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Comment: Re:Not censorship... (Score 1) 484

by Caraig (#38161138) Attached to: Lego Bible Too Racy For Sam's Club

Just as it is not right to force someone to not publish something, it is also not right to force someone TO publish that thing. Throwing words together does not result in an inalienable right to have it published. You can't force Sam's Club to carry a book they don't like any more than you can force Apple to sell Packard-Bell computers in their retail stores.

Fortunately, for everything else, there's the internet. Last I checked, nobody said Time Cube or Phantom History couldn't be put out there for everyone to see. For better or worse. =P

Comment: Re:To be fair (Score 5, Informative) 484

by Caraig (#38161100) Attached to: Lego Bible Too Racy For Sam's Club

No, just... no. Evolution does not work that way. Evolution does not generate new species within a span of 6000 years. Or even 200,000 years. Not like that, not for complex higher mammals.

If the Abrahamic flood story is real -- and it will have to compete with the Babylonian flood story -- then it's possible 'two of every animal' meant two of every domesticated animal on his farm/land. That would make more sense.

But there is no evidence whatsoever of *all* humans dating back to any flood. Mitochondrial Eve dates back to at least 200,000 years ago, when homo sapiens sapiens was just developing, and she was in sub-Saharan Africa. If you really want to contemplate that all of humanity arose from a single population, that is the current theory; and the holes in it suggest that the single population originator dates back even FURTHER.

Could Mitochondrial Eve's population of h. sapiens gotten on an ark to escape a flood? Doubtful. They were budding tool users but not to the extent that it would take to build even a coracle boat. Plus, they were not in a region in which there is geological evidence that there was any flooding.

The best contender for the flood myth is the recurring theme of floods in Egyptian mythology. Egyptian history -- history, not myth -- also has some intriguing events to look into, in particular the establishment of Atenism (the first true monotheism) and the civil war in the Late Bronze Age between Upper Egypt and Lower Egypt, which was under the control of the Hyskos and Sea Peoples (called in Egyptian the 'Habiru.') The Hyskos were driven out of Egypt, and one theory is that these people went to Canaan. After a period of integration and assimilation, Atenism reasserted itself and the priests of El' (sound familiar?) declared him to be the one true god, purging the priesthoods of other deities including Baal Hadad and Asherah.

There's some fascinating things in the actual history of the world, before, during, and after the Bronze Age Collapse. Between the Sea Peoples and the detonation of Thera/Santorini, the the disappearance of Minoan civilization, there's a gloriously complex world that we've only just begun to uncover. Sadly, if you take the Abrahamic Bible as anything other than metaphor, mythology, and religious scripture, you are going to be sorely, sadly disappointed.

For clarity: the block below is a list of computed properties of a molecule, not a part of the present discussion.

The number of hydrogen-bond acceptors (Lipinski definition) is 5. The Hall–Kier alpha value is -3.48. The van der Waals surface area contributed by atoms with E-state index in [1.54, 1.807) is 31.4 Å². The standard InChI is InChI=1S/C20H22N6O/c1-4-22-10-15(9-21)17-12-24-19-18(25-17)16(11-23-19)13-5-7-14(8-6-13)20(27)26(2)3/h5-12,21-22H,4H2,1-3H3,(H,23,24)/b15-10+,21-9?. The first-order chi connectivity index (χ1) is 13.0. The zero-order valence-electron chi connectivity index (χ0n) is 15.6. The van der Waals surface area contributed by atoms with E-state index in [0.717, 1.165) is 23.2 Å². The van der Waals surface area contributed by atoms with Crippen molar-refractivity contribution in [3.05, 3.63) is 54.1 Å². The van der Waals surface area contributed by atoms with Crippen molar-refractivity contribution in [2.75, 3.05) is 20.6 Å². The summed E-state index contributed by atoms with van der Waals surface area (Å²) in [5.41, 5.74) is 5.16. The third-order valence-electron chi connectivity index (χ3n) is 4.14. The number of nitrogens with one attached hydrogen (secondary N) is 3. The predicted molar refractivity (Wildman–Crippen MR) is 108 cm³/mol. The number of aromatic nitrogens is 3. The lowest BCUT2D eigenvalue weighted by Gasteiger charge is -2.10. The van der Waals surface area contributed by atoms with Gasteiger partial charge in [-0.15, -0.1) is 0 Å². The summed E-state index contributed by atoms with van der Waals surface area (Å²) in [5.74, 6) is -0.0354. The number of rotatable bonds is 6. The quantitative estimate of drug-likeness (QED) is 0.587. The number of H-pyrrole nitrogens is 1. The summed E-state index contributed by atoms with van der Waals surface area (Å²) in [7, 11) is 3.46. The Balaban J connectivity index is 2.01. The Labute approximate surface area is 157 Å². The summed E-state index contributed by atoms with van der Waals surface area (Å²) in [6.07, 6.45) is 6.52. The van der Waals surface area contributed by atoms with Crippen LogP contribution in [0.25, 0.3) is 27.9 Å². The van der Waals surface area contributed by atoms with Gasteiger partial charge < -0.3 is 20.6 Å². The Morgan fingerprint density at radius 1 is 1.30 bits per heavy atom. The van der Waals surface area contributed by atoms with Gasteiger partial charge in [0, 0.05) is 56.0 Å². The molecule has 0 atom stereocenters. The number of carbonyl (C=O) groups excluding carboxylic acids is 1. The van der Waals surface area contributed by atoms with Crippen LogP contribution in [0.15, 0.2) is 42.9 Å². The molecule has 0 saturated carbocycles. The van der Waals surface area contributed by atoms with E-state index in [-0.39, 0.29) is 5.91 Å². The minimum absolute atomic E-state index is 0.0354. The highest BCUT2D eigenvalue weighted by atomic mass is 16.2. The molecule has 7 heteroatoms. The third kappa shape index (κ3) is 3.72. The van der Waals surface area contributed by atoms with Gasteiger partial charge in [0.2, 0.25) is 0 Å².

Comment: Re:Renewable or infinite? (Score 4, Informative) 835

by Caraig (#38159578) Attached to: The Myth of Renewable Energy

You mean the battery in my Prius that's still going strong after five years? The Prius that has more cargo space than my old Jeep and can hold four people as opposed to the Jeep's two (four if you cut off two peoples' legs)? The Prius that gets me fifty miles to the gallon because I take the highway to and from work?

Have you even driven one? Hell, have you even SEEN one?

Comment: Re:Is that how that works? (Score 1) 430

by Caraig (#37721414) Attached to: US Bishop Charged For Not Reporting Priest's Child Porn To Police

It would seem strange that an employer would be required to report such a thing, particularly if there was no evidence that any child had been harmed,

If the pornography is photos or videos of real live children (as opposed to drawings/art/renders) then the argument can be and has been made that children have been materially harmed. Not only were they abused in the taking of the photos, but the photos of them -- doubtless embarrassing, certainly a painful remembrance of what happened to them -- still exist and are still being distributed. So there is measurable harm that was done and is still being done to them.

A slightly more specious argument can be made that possession of child pornography enables child pornographers by fostering a demand for it. That's a good debate to have, since it can apply to a number of other situations as well.

Comment: Not Gonna Happen (Score 1) 472

by Caraig (#37464592) Attached to: US Military Moving Closer To Automated Killing

There is no way that the military is going to permit autonomous combatant units. At least, not without having a stake put through its brain.

For starters, the PR would be through the floor if even one of these things killed a civilian (though I guess with how callous the US has been towards civilian collateral casualties for the past ten years, that might not be a big deal.)

The other main reason is that there's no way a manly man is ever going to give up on the idea of manly soldiers charging manly into battle. Basically, it'll take a total discrediting of the entire War College and Army general staff to see ACUs see any sort of serious use on the battlefield, in much the same way that Gates disenfranchised the 'fighter mafia' from the USAF a few years ago. The difference is that the 'combat arm mafia' (not that there actually is one) is a hell of a lot more entrenched. The idea of big burly virile men shooting the hell out of some amorphous Enemy is too much part of the military self-image.